Economy of Japan

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$5.073 trillion (2009) (nominal; 3rd)

$39,573 (2009) (nominal; 23rd)

The economy of Japan is the third largest in the world[4] after the United States and the People's Republic of China but ahead of Germany at 4th. According to the International Monetary Fund, the country's per capita GDP was at $32,608 or the 23rd highest in 2009.

For three decades from 1960, Japan experienced rapid economic growth, which was referred to as the Japanese post-war economic miracle. With average growth rates of 10% in the 1960s, 5% in the 1970s, and 4% in the 1980s, Japan was able to establish and maintain itself as the world's second largest economy since 1968, until supplanted by the People's Republic of China in 2010. However, in the second half of the 1980s, rising stock and real estate prices caused the Japanese economy to overheat in what was later to be known as the Japanese asset price bubble. The economic bubble came to an abrupt end as the Tokyo Stock Exchange crashed in 1990-92 and real estate prices peaked in 1991. Growth in Japan throughout the 1990s at 1.5% was slower than growth in other major developed economies, giving use to the term Lost Decade.

The problems of the 1990s may have been exacerbated by domestic policies intended to wring speculative excesses from the stock and real estate markets. With government efforts to revive economic growth throughout the 1990s unsuccessful, Junichiro Koizumi adopted policies to promote exports, effectively raising GDP on an average of 2.1% annually from 2003 to 2007. Subsequently, the global financial crisis and a collapse in domestic demand saw the economy shrink 1.2% in 2008 and 5.0% in 2009.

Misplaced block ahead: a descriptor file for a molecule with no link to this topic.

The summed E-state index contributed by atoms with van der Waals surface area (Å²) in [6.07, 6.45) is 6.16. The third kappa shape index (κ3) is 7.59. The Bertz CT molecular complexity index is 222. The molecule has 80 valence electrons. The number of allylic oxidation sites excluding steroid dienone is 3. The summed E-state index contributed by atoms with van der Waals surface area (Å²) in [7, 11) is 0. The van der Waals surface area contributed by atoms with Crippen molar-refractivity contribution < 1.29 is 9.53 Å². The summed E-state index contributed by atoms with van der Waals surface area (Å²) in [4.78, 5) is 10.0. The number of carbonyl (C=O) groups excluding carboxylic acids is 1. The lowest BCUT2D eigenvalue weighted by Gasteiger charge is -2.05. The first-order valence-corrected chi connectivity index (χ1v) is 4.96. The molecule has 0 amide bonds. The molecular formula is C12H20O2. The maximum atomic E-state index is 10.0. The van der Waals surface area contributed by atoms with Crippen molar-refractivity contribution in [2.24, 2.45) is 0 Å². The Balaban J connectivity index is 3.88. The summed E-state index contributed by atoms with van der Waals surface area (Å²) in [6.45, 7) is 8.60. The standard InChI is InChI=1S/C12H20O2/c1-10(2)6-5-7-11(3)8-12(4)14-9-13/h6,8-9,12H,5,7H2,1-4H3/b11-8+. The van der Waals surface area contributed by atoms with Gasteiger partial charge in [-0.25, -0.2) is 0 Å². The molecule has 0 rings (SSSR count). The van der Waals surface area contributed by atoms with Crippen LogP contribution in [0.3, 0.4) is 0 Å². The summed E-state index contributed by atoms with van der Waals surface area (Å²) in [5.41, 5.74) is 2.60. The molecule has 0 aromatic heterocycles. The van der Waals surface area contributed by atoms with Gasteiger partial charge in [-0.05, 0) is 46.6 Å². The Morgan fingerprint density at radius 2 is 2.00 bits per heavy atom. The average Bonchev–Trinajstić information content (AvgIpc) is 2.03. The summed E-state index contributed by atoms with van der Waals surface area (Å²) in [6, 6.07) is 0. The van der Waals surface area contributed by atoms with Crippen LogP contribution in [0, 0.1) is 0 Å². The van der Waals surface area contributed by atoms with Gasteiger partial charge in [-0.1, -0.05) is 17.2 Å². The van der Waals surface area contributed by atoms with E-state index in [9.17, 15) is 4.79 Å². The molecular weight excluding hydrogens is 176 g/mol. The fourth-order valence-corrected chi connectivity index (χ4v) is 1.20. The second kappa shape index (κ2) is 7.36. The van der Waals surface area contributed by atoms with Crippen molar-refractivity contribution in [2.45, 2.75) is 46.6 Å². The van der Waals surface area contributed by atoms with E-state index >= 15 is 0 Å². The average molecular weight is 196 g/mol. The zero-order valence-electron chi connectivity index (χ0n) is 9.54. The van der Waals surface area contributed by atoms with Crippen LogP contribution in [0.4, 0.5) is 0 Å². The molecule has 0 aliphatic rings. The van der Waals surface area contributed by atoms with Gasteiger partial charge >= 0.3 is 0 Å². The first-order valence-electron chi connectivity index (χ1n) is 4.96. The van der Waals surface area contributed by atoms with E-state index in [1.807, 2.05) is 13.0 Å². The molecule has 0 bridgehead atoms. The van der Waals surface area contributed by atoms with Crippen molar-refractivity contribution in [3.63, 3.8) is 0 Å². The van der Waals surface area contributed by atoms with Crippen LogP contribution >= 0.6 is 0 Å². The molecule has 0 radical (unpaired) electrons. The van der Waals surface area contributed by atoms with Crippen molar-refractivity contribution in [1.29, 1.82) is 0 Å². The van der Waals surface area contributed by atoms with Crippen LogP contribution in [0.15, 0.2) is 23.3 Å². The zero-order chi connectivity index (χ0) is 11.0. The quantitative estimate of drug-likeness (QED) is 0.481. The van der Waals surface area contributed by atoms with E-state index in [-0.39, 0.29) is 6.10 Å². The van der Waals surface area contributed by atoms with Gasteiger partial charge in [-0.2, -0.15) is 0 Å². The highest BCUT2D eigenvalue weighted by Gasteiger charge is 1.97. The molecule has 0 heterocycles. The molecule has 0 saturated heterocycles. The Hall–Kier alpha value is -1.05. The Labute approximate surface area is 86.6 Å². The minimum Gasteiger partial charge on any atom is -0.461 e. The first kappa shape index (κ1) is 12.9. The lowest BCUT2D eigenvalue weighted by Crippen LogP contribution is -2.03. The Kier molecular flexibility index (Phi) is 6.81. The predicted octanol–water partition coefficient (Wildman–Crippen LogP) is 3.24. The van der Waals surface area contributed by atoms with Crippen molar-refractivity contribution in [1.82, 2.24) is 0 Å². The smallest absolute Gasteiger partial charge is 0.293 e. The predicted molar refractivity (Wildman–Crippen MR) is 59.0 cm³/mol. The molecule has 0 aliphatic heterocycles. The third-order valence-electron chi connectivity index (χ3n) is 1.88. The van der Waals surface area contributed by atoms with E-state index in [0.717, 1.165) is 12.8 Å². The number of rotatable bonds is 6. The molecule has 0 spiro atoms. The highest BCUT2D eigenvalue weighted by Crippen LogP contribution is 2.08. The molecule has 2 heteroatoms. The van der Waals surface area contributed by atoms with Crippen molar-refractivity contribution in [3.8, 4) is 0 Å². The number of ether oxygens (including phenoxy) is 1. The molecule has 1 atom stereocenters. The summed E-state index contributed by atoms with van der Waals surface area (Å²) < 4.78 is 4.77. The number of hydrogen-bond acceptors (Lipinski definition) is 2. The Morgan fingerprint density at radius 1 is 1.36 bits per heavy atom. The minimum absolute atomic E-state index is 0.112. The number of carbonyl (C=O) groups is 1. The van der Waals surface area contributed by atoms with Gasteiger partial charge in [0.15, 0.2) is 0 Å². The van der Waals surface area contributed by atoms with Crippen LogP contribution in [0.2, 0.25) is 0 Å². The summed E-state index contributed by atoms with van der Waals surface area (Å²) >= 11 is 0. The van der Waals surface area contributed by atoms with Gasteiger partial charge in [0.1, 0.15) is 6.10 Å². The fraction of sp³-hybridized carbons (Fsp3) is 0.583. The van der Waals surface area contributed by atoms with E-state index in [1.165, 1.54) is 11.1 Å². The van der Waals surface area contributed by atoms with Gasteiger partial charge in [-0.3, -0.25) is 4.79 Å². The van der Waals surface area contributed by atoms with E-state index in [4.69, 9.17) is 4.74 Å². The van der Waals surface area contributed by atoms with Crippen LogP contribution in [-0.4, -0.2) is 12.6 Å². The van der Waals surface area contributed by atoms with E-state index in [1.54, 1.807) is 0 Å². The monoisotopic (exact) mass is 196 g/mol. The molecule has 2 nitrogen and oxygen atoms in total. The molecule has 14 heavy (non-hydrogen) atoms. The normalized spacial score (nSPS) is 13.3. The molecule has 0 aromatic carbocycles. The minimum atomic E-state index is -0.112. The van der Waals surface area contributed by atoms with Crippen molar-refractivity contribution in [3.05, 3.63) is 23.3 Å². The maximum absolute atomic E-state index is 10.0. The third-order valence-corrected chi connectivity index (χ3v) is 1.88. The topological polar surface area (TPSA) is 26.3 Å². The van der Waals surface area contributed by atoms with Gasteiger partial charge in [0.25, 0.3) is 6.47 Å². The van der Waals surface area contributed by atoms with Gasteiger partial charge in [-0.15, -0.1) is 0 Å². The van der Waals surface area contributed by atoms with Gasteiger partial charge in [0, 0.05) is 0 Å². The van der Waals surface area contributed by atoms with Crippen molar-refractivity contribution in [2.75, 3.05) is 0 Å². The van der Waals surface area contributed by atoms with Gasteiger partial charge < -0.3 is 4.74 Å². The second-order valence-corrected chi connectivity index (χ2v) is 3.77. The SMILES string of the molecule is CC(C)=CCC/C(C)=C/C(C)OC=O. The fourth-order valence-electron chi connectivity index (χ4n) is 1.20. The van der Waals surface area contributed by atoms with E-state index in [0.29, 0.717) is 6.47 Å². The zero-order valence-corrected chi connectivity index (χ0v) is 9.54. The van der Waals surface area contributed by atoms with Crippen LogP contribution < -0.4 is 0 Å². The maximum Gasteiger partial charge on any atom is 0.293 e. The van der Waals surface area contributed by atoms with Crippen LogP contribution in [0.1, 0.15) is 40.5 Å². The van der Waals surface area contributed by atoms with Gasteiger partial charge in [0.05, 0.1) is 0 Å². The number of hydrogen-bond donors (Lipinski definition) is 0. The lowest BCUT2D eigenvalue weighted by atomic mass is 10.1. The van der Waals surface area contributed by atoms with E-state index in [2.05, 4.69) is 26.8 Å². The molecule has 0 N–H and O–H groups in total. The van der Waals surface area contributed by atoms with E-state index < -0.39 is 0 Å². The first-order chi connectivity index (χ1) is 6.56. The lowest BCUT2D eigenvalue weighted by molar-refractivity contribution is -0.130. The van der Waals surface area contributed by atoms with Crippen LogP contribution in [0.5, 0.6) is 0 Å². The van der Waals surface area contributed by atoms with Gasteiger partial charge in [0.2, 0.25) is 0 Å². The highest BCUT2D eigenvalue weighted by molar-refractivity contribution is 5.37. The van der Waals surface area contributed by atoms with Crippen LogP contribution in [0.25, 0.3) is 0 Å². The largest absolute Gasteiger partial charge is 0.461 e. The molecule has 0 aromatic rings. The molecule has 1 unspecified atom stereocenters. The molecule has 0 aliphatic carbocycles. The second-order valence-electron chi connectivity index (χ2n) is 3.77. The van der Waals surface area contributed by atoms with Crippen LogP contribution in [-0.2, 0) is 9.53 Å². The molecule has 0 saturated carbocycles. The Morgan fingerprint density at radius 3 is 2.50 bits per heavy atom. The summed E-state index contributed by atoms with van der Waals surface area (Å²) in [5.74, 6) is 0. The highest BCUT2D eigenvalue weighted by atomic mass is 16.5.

A mountainous, volcanic island country, Japan has inadequate natural resources to support its growing economy and large population. Although many kinds of minerals were extracted throughout the country, most mineral resources had to be imported in the postwar era. Local deposits of metal-bearing ores were difficult to process because they were low grade. The nation's large and varied forest resources, which covered 70 percent of the country in the late 1980s, were not utilized extensively. Because of political decisions on local, prefectural, and nation levels, Japan decided not to exploit its forest resources for economic gain. Domestic sources only supplied between 25 and 30 percent of the nation's timber needs. Agriculture and fishing were the best developed resources, but only through years of painstaking investment and toil. The nation therefore built up the manufacturing and processing industries to convert raw materials imported from abroad. This strategy of economic development necessitated the establishment of a strong economic infrastructure to provide the needed energy, transportation, communications, and technological know-how.

Deposits of gold, magnesium, and silver meet current industrial demands, but Japan is dependent on foreign sources for many of the minerals essential to modern industry. Iron ore, copper, bauxite, and alumina must be imported, as well as many forest products.

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